From introducing cruise ships with expanded duty-free stores to the development and spread of duty-free malls in Southeast Asia, the travel and luxury industries are racing to attract a new generation of digitally savvy and aspirational Chinese shoppers. As more Chinese consumers embark on international trips, their effect on the global duty-free retail market is becoming more apparent. Retail analyst Verdict Retail confirms this in its latest report, “Global Retail Sales of Duty-Free Retailing: Market Size, Growth and Forecast to 2020,” which predicts that in the next four years, the global duty-free market will expand at a record compounded annual growth rate of 6.7 percent, and Asia Pacific will be among the fastest markets developing during this time.
Between 2015 and 2020, the global duty-free market will generate US$17.8 billion in sales, with more than half of them in Asia Pacific, according to the report. Asia Pacific will have gained a larger share of the market by 2020 compared to Europe, whose share will have dropped by 12 percent since 2010.
Within the Asia-Pacific duty-free market, China’s growth rate comes in at number three, at just over 11 percent. The report attributes this to the country’s offshore duty-free policies—the government has been working to give Chinese tourists a wider range of products in their offshore duty-free stores to encourage them to buy luxury goods at home. For example, Hainan, which first introduced its offshore duty-free program in 2011, offers Chinese shoppers not only tax-free luxury fashion and cosmetics, but premium imported goods like baby formula. In Shanghai, a state-owned duty-free store featuring 100 brands opened in August to Chinese and foreign shoppers who have traveled abroad within a six-month period.
Outbound Chinese travelers are also having a significant impact on duty-free markets abroad. They are expected to have a particularly critical effect on the Europe and Japan markets in the next five years, according to the report. “Major duty-free markets are relaxing visa policies, expanding downtown duty free, and modernizing airports, including retail, to entice Chinese travelers who are tech-savvy and like to shop at leisure,” said the report authors. Not only that, but some airports are working with popular Chinese payment systems, like Alipay, to make transactions easier, and hiring Chinese-speaking guides to help tourists with their shopping experience.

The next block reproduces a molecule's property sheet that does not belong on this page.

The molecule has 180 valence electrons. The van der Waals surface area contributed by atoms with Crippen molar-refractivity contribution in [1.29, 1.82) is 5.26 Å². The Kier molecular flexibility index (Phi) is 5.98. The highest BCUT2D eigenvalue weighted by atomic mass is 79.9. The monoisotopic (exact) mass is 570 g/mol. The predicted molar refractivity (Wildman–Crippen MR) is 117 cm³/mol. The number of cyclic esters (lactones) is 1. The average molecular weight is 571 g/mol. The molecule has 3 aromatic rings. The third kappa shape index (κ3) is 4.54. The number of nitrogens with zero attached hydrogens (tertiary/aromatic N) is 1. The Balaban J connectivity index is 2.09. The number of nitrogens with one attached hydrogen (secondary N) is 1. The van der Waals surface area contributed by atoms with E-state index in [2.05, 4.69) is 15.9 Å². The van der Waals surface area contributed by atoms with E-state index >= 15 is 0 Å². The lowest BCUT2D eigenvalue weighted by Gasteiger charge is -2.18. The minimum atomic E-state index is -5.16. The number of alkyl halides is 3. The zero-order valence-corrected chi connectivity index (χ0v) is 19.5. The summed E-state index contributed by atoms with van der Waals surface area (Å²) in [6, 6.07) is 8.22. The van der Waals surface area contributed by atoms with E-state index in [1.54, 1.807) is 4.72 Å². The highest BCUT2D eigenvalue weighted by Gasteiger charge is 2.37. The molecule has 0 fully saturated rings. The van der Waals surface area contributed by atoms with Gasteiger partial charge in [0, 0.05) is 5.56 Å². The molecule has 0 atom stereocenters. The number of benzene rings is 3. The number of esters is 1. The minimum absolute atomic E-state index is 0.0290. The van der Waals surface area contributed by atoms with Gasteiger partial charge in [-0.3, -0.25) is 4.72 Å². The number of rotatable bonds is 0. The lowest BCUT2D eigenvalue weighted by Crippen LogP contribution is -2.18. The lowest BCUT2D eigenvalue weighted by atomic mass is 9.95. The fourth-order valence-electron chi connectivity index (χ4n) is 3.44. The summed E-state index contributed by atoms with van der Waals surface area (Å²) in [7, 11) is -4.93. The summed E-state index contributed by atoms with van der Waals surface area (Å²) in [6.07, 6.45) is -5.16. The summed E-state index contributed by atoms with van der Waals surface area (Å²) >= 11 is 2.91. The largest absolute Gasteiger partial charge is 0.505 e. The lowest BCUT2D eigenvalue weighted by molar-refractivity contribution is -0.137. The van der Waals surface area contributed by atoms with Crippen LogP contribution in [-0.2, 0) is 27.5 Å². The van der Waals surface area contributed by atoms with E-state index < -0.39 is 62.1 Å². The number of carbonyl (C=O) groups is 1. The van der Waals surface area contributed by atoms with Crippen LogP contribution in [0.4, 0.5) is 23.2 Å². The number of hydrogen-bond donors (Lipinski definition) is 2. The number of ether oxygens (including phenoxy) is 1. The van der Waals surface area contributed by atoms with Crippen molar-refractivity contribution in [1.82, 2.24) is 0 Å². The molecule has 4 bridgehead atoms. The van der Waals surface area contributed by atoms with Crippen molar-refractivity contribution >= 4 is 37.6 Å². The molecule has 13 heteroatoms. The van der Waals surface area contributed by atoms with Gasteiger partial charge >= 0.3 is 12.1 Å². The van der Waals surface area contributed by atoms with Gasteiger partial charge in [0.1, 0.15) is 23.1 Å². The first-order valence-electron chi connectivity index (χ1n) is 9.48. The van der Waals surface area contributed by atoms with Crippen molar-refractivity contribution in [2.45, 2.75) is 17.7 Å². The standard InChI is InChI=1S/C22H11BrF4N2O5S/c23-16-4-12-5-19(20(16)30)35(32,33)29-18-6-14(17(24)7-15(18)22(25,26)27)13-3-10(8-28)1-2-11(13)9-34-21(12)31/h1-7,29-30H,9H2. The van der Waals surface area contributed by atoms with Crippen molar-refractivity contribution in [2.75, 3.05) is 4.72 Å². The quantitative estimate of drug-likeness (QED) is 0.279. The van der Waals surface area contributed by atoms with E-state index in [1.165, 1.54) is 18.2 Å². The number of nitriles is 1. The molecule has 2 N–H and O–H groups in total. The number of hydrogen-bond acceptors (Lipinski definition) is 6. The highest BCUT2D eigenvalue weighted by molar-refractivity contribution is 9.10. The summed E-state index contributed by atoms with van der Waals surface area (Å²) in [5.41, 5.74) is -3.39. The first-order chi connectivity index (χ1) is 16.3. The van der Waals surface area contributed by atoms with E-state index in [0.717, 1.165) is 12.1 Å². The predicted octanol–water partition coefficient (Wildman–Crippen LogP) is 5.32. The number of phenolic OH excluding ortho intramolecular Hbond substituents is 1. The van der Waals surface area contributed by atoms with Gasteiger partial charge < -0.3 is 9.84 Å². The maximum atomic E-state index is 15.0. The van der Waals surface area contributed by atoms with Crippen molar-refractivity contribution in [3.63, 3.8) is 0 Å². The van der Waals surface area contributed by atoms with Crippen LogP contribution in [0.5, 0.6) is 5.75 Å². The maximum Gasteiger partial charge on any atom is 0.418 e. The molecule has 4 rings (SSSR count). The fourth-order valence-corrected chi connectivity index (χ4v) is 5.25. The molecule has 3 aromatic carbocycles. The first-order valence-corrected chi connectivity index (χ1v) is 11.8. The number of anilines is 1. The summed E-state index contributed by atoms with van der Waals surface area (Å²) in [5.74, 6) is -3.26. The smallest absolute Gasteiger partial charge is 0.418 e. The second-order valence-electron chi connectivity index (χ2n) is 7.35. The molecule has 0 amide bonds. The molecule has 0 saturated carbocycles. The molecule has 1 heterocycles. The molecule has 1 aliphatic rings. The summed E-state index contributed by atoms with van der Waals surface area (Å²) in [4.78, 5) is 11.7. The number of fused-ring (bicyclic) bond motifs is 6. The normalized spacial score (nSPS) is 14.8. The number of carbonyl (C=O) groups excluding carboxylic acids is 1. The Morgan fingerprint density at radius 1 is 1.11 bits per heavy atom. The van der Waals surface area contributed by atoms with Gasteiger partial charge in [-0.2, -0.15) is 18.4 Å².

South Korea is also expected to continue to retain its ranking as the largest duty-free market in the world thanks to a renewed demand for cosmetics. However, at the beginning of the Golden Week holiday, the Chinese government slashed taxes in half on premium Korean beauty products in an effort to “repatriate” Chinese spending on imported products. It’s uncertain whether the move will hurt duty-free sales from Chinese shoppers in Korea.
The report advised duty-free retailers to take into account the changing characteristics of Chinese travelers and adapt their marketing strategies accordingly. Dropping airline costs and an increasing number of international connection options from second-tier cities mean that a wider pool of consumers have the opportunity to travel abroad and a portion of them will be looking for affordable luxury products. Chinese travelers are also extremely reliant on digital media, including platforms like WeChat, for making travel plans, and more of them are planning what they want to buy ahead of their trip.